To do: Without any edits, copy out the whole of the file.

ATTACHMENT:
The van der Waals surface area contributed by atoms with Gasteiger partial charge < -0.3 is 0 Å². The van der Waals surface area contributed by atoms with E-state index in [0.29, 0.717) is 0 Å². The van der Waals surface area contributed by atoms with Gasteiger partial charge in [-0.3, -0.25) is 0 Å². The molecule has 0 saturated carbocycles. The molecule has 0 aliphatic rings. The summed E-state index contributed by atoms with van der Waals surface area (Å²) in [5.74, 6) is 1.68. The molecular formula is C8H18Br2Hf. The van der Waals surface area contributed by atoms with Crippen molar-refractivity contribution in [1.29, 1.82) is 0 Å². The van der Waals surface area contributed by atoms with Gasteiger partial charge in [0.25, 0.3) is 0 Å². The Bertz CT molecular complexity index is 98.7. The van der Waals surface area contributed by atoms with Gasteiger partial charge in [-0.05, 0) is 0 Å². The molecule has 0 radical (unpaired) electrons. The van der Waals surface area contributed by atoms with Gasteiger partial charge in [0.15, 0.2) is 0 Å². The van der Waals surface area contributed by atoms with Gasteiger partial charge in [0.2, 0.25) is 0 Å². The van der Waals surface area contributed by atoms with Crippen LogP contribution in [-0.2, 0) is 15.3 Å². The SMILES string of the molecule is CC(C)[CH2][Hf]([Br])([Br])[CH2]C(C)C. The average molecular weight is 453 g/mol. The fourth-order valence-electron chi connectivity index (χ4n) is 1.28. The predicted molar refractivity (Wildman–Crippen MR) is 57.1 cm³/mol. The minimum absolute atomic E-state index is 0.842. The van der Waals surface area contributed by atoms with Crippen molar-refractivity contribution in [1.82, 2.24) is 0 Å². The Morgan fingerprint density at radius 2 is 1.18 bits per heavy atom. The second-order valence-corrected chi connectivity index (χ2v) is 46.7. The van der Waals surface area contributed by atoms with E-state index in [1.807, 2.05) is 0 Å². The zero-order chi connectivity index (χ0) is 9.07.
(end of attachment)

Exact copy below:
The van der Waals surface area contributed by atoms with Gasteiger partial charge < -0.3 is 0 Å². The van der Waals surface area contributed by atoms with E-state index in [0.29, 0.717) is 0 Å². The van der Waals surface area contributed by atoms with Gasteiger partial charge in [-0.3, -0.25) is 0 Å². The molecule has 0 saturated carbocycles. The molecule has 0 aliphatic rings. The summed E-state index contributed by atoms with van der Waals surface area (Å²) in [5.74, 6) is 1.68. The molecular formula is C8H18Br2Hf. The van der Waals surface area contributed by atoms with Crippen molar-refractivity contribution in [1.29, 1.82) is 0 Å². The van der Waals surface area contributed by atoms with Gasteiger partial charge in [0.25, 0.3) is 0 Å². The Bertz CT molecular complexity index is 98.7. The van der Waals surface area contributed by atoms with Gasteiger partial charge in [-0.05, 0) is 0 Å². The molecule has 0 radical (unpaired) electrons. The van der Waals surface area contributed by atoms with Gasteiger partial charge in [0.15, 0.2) is 0 Å². The van der Waals surface area contributed by atoms with Gasteiger partial charge in [0.2, 0.25) is 0 Å². The van der Waals surface area contributed by atoms with Crippen LogP contribution in [-0.2, 0) is 15.3 Å². The SMILES string of the molecule is CC(C)[CH2][Hf]([Br])([Br])[CH2]C(C)C. The average molecular weight is 453 g/mol. The fourth-order valence-electron chi connectivity index (χ4n) is 1.28. The predicted molar refractivity (Wildman–Crippen MR) is 57.1 cm³/mol. The minimum absolute atomic E-state index is 0.842. The van der Waals surface area contributed by atoms with Crippen molar-refractivity contribution in [1.82, 2.24) is 0 Å². The Morgan fingerprint density at radius 2 is 1.18 bits per heavy atom. The second-order valence-corrected chi connectivity index (χ2v) is 46.7. The van der Waals surface area contributed by atoms with E-state index in [1.807, 2.05) is 0 Å². The zero-order chi connectivity index (χ0) is 9.07.